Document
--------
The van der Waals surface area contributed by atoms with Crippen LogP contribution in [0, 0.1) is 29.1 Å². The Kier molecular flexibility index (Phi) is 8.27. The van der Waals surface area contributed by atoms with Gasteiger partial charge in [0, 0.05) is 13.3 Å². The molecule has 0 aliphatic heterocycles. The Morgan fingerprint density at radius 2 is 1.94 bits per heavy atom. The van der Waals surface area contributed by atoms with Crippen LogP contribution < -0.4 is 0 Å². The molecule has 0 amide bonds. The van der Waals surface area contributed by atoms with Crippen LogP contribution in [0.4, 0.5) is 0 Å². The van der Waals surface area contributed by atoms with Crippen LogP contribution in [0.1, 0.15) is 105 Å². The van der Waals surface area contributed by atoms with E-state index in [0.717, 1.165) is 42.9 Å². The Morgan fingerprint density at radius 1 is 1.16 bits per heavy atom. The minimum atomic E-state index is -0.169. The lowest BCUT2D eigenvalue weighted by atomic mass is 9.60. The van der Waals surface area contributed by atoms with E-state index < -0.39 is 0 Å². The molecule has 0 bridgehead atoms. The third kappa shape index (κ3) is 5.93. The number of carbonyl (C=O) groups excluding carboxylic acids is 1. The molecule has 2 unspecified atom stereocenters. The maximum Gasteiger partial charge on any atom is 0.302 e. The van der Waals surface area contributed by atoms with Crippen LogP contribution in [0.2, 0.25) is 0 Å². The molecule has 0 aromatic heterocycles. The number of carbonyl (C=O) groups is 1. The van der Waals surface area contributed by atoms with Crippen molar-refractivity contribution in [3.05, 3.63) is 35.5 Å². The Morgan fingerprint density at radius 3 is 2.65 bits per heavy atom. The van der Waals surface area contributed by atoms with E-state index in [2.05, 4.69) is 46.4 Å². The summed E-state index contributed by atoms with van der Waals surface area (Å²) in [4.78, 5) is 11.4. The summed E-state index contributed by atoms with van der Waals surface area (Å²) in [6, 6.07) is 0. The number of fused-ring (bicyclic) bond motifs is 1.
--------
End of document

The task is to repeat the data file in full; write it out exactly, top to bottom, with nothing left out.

The van der Waals surface area contributed by atoms with Crippen LogP contribution in [0, 0.1) is 29.1 Å². The Kier molecular flexibility index (Phi) is 8.27. The van der Waals surface area contributed by atoms with Gasteiger partial charge in [0, 0.05) is 13.3 Å². The molecule has 0 aliphatic heterocycles. The Morgan fingerprint density at radius 2 is 1.94 bits per heavy atom. The van der Waals surface area contributed by atoms with Crippen LogP contribution < -0.4 is 0 Å². The molecule has 0 amide bonds. The van der Waals surface area contributed by atoms with Crippen LogP contribution in [0.4, 0.5) is 0 Å². The van der Waals surface area contributed by atoms with Crippen LogP contribution in [0.1, 0.15) is 105 Å². The van der Waals surface area contributed by atoms with E-state index in [0.717, 1.165) is 42.9 Å². The Morgan fingerprint density at radius 1 is 1.16 bits per heavy atom. The minimum atomic E-state index is -0.169. The lowest BCUT2D eigenvalue weighted by atomic mass is 9.60. The van der Waals surface area contributed by atoms with E-state index < -0.39 is 0 Å². The molecule has 0 bridgehead atoms. The third kappa shape index (κ3) is 5.93. The number of carbonyl (C=O) groups excluding carboxylic acids is 1. The molecule has 2 unspecified atom stereocenters. The maximum Gasteiger partial charge on any atom is 0.302 e. The van der Waals surface area contributed by atoms with Crippen LogP contribution in [0.2, 0.25) is 0 Å². The molecule has 0 aromatic heterocycles. The number of carbonyl (C=O) groups is 1. The van der Waals surface area contributed by atoms with Crippen molar-refractivity contribution in [3.05, 3.63) is 35.5 Å². The Morgan fingerprint density at radius 3 is 2.65 bits per heavy atom. The van der Waals surface area contributed by atoms with E-state index in [2.05, 4.69) is 46.4 Å². The summed E-state index contributed by atoms with van der Waals surface area (Å²) in [4.78, 5) is 11.4. The summed E-state index contributed by atoms with van der Waals surface area (Å²) in [6, 6.07) is 0. The number of fused-ring (bicyclic) bond motifs is 1.